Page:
What’s Next for Flexible Packaging?

Flexible packaging is produced from paper, plastic, film, aluminum foil, or any combination of those materials, and includes bags, pouches, labels, liners, wraps, rollstock, and other flexible products.

Sustainability is on Everyone’s Mind

By Alison Keane, President and CEO of the Flexible Packaging Association

The flexible packaging industry is constantly innovating. As the fastest-growing segment of the packaging industry in the U.S. and number one globally; the industry is striving to meet our customers’ demands for sustainability and circularity. This is also being driven by policy. So, what is next in flexible packaging?

We asked our members to weigh in recently and both suppliers (film, paper, foil) and converters ranked sustainability as their third most important issue behind workforce and supply chain issues, which affect all U.S. manufacturing, and is not limited to packaging or the flexible packaging in particular. So, sustainability is on everyone’s mind.

Thus, this year, in the Flexible Packaging Association’s (FPA) “State of the U.S. Flexible Packaging Industry” survey, the association asked respondents about what emerging formats and materials were being used today to satisfy the sustainability drive.

Through the Ellen MacArthur Foundation’s (EMF) Global Commitment, consumer product companies have committed to making 100% of their plastic packaging reusable, recyclable, or compostable by 2025.

Recycle-ready materials are a top priority

Coming in at number one was mono-material recycle-ready packages, with 88% of respondents stating they were manufacturing that packaging today. Post-consumer recycled content (PCR) and bio-based material packaging came in second and third, with 63% and 38% respectively. Reuse/refill systems and compostable packaging came in at a tie for fourth, with 25% of converters manufacturing each today.

Going forward, when asked what importance these formats and materials would have over the next 5 years, with 5 being extremely important; 3 moderately important; and 1 not important; recycle-ready and PCR again came in on top, bio-based and compostable coming in third and fourth, and reuse/refill systems coming in fifth. However, four out of five materials and formats ranked between moderately important or extremely important, and reuse/refill systems ranked close to moderately important with a rating of 2.6.

To achieve the next level of sustainability – the answer is an investment in the collection, processing, and end-markets for flexibles.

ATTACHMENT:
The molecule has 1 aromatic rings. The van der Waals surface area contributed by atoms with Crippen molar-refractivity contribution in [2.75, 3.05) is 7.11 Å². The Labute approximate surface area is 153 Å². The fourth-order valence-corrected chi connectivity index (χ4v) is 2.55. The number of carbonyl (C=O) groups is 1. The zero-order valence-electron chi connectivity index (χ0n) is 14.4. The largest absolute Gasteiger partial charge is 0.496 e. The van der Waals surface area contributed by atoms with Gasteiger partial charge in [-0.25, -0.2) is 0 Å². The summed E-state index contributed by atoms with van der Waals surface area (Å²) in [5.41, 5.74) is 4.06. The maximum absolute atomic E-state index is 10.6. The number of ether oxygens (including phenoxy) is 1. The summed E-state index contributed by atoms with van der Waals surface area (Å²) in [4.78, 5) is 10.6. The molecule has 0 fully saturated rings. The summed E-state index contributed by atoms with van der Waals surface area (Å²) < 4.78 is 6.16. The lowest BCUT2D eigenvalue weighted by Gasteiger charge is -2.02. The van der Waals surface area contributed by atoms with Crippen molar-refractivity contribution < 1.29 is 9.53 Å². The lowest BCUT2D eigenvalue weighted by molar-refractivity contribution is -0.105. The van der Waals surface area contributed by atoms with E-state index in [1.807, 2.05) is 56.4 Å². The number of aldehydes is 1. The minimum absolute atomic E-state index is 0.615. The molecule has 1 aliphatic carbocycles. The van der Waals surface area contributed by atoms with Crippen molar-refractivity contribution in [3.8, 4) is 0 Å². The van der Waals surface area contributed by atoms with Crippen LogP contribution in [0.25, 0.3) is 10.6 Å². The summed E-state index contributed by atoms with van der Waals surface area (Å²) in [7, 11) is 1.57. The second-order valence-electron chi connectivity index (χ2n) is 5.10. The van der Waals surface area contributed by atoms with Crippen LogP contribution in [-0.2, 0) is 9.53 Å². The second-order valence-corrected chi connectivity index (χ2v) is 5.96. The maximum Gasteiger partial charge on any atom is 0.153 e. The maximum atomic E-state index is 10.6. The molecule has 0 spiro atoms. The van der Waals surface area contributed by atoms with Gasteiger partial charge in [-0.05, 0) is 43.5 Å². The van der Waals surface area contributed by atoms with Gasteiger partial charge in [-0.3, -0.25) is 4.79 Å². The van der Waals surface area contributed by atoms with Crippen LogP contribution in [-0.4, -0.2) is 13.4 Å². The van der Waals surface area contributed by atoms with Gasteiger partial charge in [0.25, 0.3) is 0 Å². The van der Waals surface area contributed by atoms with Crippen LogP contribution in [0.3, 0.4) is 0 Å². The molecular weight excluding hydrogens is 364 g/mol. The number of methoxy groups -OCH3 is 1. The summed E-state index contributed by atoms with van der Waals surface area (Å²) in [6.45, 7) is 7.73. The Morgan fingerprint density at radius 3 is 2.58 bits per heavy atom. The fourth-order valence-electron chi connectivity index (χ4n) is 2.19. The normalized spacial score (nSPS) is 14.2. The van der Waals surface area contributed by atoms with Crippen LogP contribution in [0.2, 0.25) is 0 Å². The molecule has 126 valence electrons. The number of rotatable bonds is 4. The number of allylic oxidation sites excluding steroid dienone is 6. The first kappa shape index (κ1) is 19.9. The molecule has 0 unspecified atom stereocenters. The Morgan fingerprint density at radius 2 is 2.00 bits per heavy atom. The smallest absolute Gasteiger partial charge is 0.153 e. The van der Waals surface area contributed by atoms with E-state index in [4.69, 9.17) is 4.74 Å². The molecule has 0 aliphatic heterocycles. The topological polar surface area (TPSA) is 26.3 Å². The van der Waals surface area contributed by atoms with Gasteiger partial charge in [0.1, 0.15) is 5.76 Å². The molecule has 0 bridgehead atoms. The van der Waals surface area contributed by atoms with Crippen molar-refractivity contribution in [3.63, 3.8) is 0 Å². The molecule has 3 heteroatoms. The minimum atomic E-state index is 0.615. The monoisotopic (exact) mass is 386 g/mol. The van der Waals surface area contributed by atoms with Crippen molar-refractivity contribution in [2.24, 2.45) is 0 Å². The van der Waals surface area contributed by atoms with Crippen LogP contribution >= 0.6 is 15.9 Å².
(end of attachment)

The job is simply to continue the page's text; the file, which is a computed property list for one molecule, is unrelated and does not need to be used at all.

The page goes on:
Modernizing the U.S. recycling system is next

There are many drivers to sustainability, none the least of which is the Ellen MacArthur Foundation’s (EMF) Global Commitment, where consumer product companies have committed to making 100% of their plastic packaging reusable, recyclable, or compostable by 2025.

As flexible packaging’s portfolio is heavily vested in food (68%) and medical (14%) packaging, the industry has the farthest to go to reach that commitment. The EMF’s 2022 report on flexible packaging concedes that direct elimination of unnecessary packaging, its first line of defense, is only applicable to 5 to 10% of flexible packaging’s portfolio.

The EMF states that “it is currently not possible to completely move away from single-use flexible packaging without negative unintended consequences.” That is because flexible packaging is already highly sustainable. The only way to keep the current sustainability benefits of flexible packaging and to achieve full circularity is an investment in modernizing the U.S. recycling system.

Policy is now leaning this way as well. While FPA is still fighting some bans on flexible packaging, we are also now seeing more thoughtful approaches to packaging legislation. FPA supports well-crafted extended producer responsibility to subsidize the investment needed for flexibles to be included. Innovation, even to mono-material, paper, or compostable structures will not fully get us to the next level – the answer is an investment in the collection, processing, and end-markets for flexibles – that is what’s next.

About the Author

Alison Keane is the President and CEO of the Flexible Packaging Association. The FPA has served as the voice of the flexible packaging industry since 1950, connecting, advancing and leading the flexible packaging industry. Learn more at www.flexpack.org

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